Afatinib: a review of its use in the treatment of advanced non-small cell lung cancer

Gillian M Keating
Drugs 2014, 74 (2): 207-21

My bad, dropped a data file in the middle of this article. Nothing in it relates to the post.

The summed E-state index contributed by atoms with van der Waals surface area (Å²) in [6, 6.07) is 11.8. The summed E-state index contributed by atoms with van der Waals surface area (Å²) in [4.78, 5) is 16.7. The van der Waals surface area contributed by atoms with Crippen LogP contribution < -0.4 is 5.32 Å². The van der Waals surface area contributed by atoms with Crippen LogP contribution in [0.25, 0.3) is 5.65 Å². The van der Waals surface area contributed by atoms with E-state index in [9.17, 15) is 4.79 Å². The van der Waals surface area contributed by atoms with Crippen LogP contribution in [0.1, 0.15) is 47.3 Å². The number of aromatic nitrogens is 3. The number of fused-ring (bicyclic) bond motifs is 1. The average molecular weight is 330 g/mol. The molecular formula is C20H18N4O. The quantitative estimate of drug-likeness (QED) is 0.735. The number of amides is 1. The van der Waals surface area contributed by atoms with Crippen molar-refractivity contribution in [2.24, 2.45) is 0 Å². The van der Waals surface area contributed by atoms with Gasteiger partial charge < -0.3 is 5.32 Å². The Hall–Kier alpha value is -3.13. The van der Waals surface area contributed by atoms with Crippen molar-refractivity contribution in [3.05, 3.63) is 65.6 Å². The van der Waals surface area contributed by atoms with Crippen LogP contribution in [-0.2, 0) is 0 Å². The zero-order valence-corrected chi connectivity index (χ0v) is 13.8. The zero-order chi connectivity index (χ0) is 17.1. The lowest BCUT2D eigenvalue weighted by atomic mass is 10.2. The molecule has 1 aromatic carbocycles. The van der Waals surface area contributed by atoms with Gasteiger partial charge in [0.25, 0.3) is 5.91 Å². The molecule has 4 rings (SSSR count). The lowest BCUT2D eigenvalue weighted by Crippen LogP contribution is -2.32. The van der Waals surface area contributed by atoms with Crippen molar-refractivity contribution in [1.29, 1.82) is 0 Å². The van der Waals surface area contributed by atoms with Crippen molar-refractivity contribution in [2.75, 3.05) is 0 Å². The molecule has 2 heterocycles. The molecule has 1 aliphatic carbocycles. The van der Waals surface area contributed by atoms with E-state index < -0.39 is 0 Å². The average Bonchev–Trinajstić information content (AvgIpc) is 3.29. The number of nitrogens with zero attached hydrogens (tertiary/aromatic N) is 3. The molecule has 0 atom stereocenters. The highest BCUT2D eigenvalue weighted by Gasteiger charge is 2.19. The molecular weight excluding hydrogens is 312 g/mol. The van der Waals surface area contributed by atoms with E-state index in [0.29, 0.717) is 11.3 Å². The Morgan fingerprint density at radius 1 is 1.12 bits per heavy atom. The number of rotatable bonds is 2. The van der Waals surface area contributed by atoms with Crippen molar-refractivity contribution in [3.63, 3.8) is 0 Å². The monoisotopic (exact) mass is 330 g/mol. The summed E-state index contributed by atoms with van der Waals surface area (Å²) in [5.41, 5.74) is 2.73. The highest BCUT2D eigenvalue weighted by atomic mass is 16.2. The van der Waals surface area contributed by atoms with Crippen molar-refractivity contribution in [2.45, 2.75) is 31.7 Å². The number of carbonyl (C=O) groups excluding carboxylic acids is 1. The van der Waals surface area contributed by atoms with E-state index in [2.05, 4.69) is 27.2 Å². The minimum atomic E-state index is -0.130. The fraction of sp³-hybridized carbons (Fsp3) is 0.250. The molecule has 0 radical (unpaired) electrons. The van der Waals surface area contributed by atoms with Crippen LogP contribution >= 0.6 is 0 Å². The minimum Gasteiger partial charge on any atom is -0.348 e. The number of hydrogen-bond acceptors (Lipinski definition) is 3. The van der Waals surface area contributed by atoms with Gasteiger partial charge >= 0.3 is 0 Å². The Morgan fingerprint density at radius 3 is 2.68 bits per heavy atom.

Afatinib (Gilotrif™, Giotrif(®)) is an orally administered, irreversible inhibitor of the ErbB family of tyrosine kinases. Afatinib downregulates ErbB signalling by covalently binding to the kinase domains of epidermal growth factor receptor (EGFR), human epidermal growth factor receptor (HER) 2 and HER4, resulting in irreversible inhibition of tyrosine kinase autophosphorylation; it also inhibits transphosphorylation of HER3. Afatinib is approved as monotherapy for the treatment of EGFR tyrosine kinase inhibitor (TKI)-naïve adults with locally advanced or metastatic non-small cell lung cancer (NSCLC) with activating EGFR mutations in the EU, and for the first-line treatment of patients with metastatic NSCLC whose tumours have EGFR exon 19 deletions or exon 21 (L858R) substitution mutations as detected by a US FDA-approved test in the US. In two randomized, open-label, multinational phase III trials, progression-free survival was significantly prolonged with afatinib compared with pemetrexed plus cisplatin (LUX-Lung 3) or gemcitabine plus cisplatin (LUX-Lung 6) in treatment-naïve patients with advanced NSCLC with activating EGFR mutations. The objective response rate was significantly higher with afatinib than with pemetrexed plus cisplatin or gemcitabine plus cisplatin, and patient-reported outcomes for symptoms such as cough and dyspnoea and certain health-related quality of life measures significantly favoured afatinib versus pemetrexed plus cisplatin or gemcitabine plus cisplatin. Afatinib also showed efficacy in EGFR TKI-naïve patients with advanced lung adenocarcinoma and activating EGFR mutations who had received no more than one prior chemotherapy regimen for advanced disease, according to the results of the noncomparative, multinational, phase II LUX-Lung 2 trial. Oral afatinib had a manageable tolerability profile. EGFR-mediated adverse events (e.g. diarrhoea, rash/acne) were generally managed using dose reduction and delays. In conclusion, afatinib is a valuable new option for use in treatment-naïve or EGFR TKI-naïve patients with advanced lung adenocarcinoma and activating EGFR mutations.

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